Monday, November 16, 2009

I have decided that it might be wiser to stop looking for the cameras all the time.

All of this anxious paranoia came to a head on Saturday, after a really lovely week of perhaps-manic partying and the like:

Monday: Bunny funeral, sadness and vodka.
Tuesday: Stephen and I went to wildness, met some nice people and danced, it ended up surprisingly fun.
Wednesday: Cozy times with Katie
The Ungame 1975 Board GameThursday: Alex Castle came over, and he, Stephen, Katie and I drank and played the ungame.  At some point I put on the romper and romped.
Friday: Woke up with a nasty cold sore, but then Jonathan came to visit, we hung out with him and Rob and Stephen, did tarot readings, ate pupusas, had a lovely day into the evening, when Stephen's friend Mario came over and we all did interpretive dancing in the kitchen.

Whew.  I am not usually quite this social.  Problem is, somewhere along this lovely trail of amusing funtimes, I ran out of ativan/lorazepam.  Took the last one on Friday, and work up Saturday with an ungodly case of the withdrawals.

So, no make-up, just a bloody pusing cold sore (lovely!). I work up early after a restless sleep, rife with nightmares of voices outside, the police stalking me, my creditors investigating me, my parents, even, whom I know are way too busy to stand outside my bedroom window.

The Peep Diaries: How We're Learning to Love Watching Ourselves and Our NeighborsI woke up around six and decided a booster shot of espresso was necessary.  Had four shots from the machine, then read the wikipedia article on surveillance.  This is probably the worst thing I could have done.  I had taken my usual pillsies that morning (abilify, lamictal, lexapro, but no ativan) and read a little bit of The Peep Diaries, so by that point my paranoid psychosis was in full swing.  Armed with Katie's big black hoodie and peering anxiously out of the curtain, I decided that there must be someone out there watching me.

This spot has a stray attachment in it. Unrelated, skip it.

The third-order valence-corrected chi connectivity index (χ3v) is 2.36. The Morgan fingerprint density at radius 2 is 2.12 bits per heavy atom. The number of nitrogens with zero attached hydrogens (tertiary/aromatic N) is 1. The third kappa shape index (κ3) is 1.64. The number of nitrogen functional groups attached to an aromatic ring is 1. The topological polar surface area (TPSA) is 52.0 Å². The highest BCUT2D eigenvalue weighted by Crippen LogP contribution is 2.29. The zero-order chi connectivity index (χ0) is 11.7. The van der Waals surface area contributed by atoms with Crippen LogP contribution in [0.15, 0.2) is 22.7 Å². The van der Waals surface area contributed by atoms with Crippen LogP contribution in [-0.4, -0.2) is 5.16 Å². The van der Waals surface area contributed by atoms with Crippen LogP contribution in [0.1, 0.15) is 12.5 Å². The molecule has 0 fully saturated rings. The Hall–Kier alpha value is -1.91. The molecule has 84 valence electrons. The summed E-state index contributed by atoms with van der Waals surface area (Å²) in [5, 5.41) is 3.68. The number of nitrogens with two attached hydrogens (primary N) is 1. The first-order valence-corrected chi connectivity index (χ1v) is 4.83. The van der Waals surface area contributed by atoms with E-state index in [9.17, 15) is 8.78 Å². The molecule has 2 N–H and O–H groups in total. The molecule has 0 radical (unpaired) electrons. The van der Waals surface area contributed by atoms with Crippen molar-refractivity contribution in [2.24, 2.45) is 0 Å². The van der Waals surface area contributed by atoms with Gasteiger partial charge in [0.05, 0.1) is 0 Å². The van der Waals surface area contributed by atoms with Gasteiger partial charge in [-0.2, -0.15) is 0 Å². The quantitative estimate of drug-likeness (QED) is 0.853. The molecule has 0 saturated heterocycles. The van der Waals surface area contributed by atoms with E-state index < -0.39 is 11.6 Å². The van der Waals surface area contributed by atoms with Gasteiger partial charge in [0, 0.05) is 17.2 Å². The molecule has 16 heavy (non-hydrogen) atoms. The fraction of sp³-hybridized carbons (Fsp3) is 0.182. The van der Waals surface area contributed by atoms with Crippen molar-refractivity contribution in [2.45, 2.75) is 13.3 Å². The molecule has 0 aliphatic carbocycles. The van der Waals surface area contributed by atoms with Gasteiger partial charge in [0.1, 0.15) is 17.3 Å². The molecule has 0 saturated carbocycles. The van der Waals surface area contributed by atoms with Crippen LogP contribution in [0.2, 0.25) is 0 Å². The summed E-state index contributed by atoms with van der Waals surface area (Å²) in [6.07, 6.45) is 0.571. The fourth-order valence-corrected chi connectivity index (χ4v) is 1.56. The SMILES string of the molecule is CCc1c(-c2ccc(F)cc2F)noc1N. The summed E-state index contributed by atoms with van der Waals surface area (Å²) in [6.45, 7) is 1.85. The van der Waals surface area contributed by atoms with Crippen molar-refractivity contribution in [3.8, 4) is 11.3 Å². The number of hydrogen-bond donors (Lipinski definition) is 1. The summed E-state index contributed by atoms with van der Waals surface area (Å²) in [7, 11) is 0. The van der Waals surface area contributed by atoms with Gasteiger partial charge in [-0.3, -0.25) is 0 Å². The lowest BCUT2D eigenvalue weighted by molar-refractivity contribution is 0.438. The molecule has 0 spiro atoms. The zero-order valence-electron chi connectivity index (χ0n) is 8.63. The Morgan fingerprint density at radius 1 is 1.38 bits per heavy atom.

Looking for the camera, looking for the camera.

And then...the withdrawals began to escalate.  I had chills, shaking, shaking so hard I thought I was heading into another seizure.  Voices whispering watching.  I kept throwing up first coffee, then bile, then water, then mucous, more bile, forget eating anything today.

Katie woke up and we decided I should go to the ER.  This is the sort of decision I had been fearing for along time, because I fear being locked up in the psych ward again, of course, and I'm not so keen on the huge bills.
But, ativan withdrawals can be fatal, and I knew my immune system was way down.

The hospital ended up being not that bad, not at all as bad as I had anticipated and feared.  There was no one else in the Emergency Room except for an old couple and a young women crying hysterically into a salad bowl.  I got in fairly quickly, and after telling my story several times, showing them my prescription bottles and
talking to a social worker who thought the cold sore indicated domestic abuse....soon I was sitting there on the stretcher with a pill of subcutanious ativan dissolving under my tongue.

All the jitters and the voices and the seizure-fear shaking gushed into a warm pile of loopy-loos.  I felt normal again.  I felt happy and silly and calm.  Soon Katie and I were joking about what the devices on the wall must be for, and all was well.

22 All Time Big Band FavoritesSo after that experience, I've decided I must be more careful, both with allocating my prescriptions (I have a pill wheel), and with doing things that aggravate my anxiety.  The night after getting out of the hospital, I watched Lawrence Welk with Katie and Stephen, and drank chicken broth and popsicles.  Slept for the entire next day and night after that.

Now it's Monday, and time to think and work again, if I can.  I'm on my third cup of coffee, and it must stop here, I think, no more caffeine.  Katie-dear is still sleeping.  I have been thinking about what I can do to not feed the paranoid anxiety, and that means:
  • not going to things like the Psychiatry Museum of Death
  • not researching surveillance and especially not on dubious internet sources
  • not rereading The Peep Diaries, as much as I would like to
  • taking one mg in the morning and one at night, as opposed to both in the am.
  • Stop looking for the cameras.  Sure, they're there, there were several in the ER, even in the room I was in, but it just validates the paranoia to keep spotting them.

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